Wealth Inequality and the Political Economy of Financial and Labour Regulations

Journal of Public Economics, 204, 2021, 104553.

Joint with Ronald Fischer

Abstract: This article studies the interplay between inequality and the effectiveness of financial and labor regulations. We motivate the paper by observing that the cross-country correlation between wealth inequality and the strength of regulations increases with a country’s GDP per capita. In poor countries the relationship is negative, but might become positive for rich enough countries. In our model, initial regulations and wealth inequality determine occupational choice and thus create endogenous interest groups. We embed these groups in a political economy model, and use it to endogenize political platforms and explain our observation. We show that increased inequality in a poor country leads in equilibrium to lower creditor and worker protection. In rich countries the effect is reversed and higher inequality means that less advantaged groups can exert more pressure towards laws that work in their favour.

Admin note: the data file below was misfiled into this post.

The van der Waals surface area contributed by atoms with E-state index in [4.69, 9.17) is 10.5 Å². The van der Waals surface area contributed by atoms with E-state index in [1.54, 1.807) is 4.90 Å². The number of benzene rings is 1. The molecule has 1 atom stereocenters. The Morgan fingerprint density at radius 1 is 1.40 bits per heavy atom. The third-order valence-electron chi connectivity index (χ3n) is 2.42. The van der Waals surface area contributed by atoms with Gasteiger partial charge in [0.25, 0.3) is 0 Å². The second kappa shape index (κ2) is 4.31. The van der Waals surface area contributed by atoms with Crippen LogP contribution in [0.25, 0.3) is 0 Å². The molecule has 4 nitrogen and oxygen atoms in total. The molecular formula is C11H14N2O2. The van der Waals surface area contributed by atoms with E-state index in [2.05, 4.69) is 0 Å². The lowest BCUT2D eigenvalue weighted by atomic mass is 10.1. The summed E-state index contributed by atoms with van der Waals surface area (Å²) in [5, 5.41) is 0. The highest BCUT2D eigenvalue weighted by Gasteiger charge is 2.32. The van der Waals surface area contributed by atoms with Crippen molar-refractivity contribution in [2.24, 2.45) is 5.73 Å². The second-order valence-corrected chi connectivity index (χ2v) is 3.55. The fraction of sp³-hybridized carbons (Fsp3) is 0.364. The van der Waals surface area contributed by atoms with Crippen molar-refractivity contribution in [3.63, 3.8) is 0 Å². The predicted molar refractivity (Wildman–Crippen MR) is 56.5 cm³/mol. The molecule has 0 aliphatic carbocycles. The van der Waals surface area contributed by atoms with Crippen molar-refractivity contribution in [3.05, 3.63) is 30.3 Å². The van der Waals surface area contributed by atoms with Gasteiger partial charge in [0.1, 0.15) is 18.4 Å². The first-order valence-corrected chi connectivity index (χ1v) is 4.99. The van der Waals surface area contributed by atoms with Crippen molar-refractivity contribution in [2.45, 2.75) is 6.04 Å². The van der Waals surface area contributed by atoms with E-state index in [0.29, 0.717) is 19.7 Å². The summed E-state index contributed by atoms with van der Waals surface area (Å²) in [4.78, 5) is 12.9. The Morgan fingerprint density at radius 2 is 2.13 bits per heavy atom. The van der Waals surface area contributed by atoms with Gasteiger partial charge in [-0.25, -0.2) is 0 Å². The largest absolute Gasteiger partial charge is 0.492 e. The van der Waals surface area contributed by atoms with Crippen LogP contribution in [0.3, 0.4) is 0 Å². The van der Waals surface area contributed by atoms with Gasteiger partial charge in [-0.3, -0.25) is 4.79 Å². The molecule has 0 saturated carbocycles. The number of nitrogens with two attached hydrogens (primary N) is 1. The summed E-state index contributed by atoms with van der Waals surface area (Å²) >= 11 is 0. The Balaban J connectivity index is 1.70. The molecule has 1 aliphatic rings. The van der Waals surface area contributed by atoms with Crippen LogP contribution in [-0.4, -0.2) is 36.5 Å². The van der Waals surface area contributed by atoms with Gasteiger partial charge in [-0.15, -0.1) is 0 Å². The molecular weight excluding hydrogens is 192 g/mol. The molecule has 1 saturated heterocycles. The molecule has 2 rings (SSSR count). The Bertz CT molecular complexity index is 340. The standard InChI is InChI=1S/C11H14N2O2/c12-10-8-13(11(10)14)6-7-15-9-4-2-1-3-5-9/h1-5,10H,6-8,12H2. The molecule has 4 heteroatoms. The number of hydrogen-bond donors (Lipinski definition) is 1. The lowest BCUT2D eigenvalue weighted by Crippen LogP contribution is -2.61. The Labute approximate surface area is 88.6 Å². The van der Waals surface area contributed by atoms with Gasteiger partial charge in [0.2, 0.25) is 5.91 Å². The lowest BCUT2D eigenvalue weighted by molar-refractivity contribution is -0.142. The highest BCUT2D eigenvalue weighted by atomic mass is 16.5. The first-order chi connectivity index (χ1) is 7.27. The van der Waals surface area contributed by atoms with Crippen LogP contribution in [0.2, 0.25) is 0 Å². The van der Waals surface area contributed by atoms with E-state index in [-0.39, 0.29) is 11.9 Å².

Diego Huerta
Diego Huerta
PhD Student in Economics

I’m a fourth-year economics Ph.D. candidate at Northwestern University. My research is at the intersection of macroeconomics and political economy. In my work, I employ heterogeneous agent models to understand the joint determination of inequality, policies, and economic outcomes.